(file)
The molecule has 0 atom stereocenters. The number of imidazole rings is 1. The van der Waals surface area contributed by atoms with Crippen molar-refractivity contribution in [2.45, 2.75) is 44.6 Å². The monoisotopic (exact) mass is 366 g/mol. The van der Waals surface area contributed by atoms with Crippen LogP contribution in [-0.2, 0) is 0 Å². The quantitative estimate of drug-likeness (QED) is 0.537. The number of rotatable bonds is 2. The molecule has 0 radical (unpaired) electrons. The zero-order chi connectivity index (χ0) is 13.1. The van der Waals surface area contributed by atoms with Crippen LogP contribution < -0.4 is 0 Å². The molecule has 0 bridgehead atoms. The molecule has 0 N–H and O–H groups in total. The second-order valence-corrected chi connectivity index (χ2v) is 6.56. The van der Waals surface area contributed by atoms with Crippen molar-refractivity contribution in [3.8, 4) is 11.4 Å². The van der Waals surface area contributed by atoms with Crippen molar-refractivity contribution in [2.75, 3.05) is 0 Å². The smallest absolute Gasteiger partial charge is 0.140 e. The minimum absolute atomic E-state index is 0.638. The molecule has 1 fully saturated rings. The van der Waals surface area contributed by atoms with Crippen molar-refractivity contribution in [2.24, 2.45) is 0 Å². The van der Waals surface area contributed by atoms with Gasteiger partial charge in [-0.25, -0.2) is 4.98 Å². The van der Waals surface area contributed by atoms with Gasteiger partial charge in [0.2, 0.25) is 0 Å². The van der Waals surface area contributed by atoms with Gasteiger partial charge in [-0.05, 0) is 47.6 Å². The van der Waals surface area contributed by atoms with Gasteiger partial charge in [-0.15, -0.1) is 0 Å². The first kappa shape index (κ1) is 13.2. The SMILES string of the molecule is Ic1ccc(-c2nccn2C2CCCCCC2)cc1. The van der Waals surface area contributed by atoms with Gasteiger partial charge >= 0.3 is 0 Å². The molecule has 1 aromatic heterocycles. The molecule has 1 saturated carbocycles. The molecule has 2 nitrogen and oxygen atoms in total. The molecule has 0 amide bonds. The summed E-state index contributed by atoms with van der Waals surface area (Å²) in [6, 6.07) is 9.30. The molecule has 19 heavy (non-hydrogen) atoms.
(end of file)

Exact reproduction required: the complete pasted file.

The molecule has 0 atom stereocenters. The number of imidazole rings is 1. The van der Waals surface area contributed by atoms with Crippen molar-refractivity contribution in [2.45, 2.75) is 44.6 Å². The monoisotopic (exact) mass is 366 g/mol. The van der Waals surface area contributed by atoms with Crippen LogP contribution in [-0.2, 0) is 0 Å². The quantitative estimate of drug-likeness (QED) is 0.537. The number of rotatable bonds is 2. The molecule has 0 radical (unpaired) electrons. The zero-order chi connectivity index (χ0) is 13.1. The van der Waals surface area contributed by atoms with Crippen LogP contribution < -0.4 is 0 Å². The molecule has 0 bridgehead atoms. The molecule has 0 N–H and O–H groups in total. The second-order valence-corrected chi connectivity index (χ2v) is 6.56. The van der Waals surface area contributed by atoms with Crippen molar-refractivity contribution in [3.8, 4) is 11.4 Å². The van der Waals surface area contributed by atoms with Crippen molar-refractivity contribution in [2.75, 3.05) is 0 Å². The smallest absolute Gasteiger partial charge is 0.140 e. The minimum absolute atomic E-state index is 0.638. The molecule has 1 fully saturated rings. The van der Waals surface area contributed by atoms with Crippen molar-refractivity contribution in [2.24, 2.45) is 0 Å². The van der Waals surface area contributed by atoms with Gasteiger partial charge in [-0.25, -0.2) is 4.98 Å². The van der Waals surface area contributed by atoms with Gasteiger partial charge in [0.2, 0.25) is 0 Å². The van der Waals surface area contributed by atoms with Gasteiger partial charge in [-0.05, 0) is 47.6 Å². The van der Waals surface area contributed by atoms with Gasteiger partial charge in [-0.15, -0.1) is 0 Å². The first kappa shape index (κ1) is 13.2. The SMILES string of the molecule is Ic1ccc(-c2nccn2C2CCCCCC2)cc1. The van der Waals surface area contributed by atoms with Gasteiger partial charge >= 0.3 is 0 Å². The molecule has 1 aromatic heterocycles. The molecule has 1 saturated carbocycles. The molecule has 2 nitrogen and oxygen atoms in total. The molecule has 0 amide bonds. The summed E-state index contributed by atoms with van der Waals surface area (Å²) in [6, 6.07) is 9.30. The molecule has 19 heavy (non-hydrogen) atoms.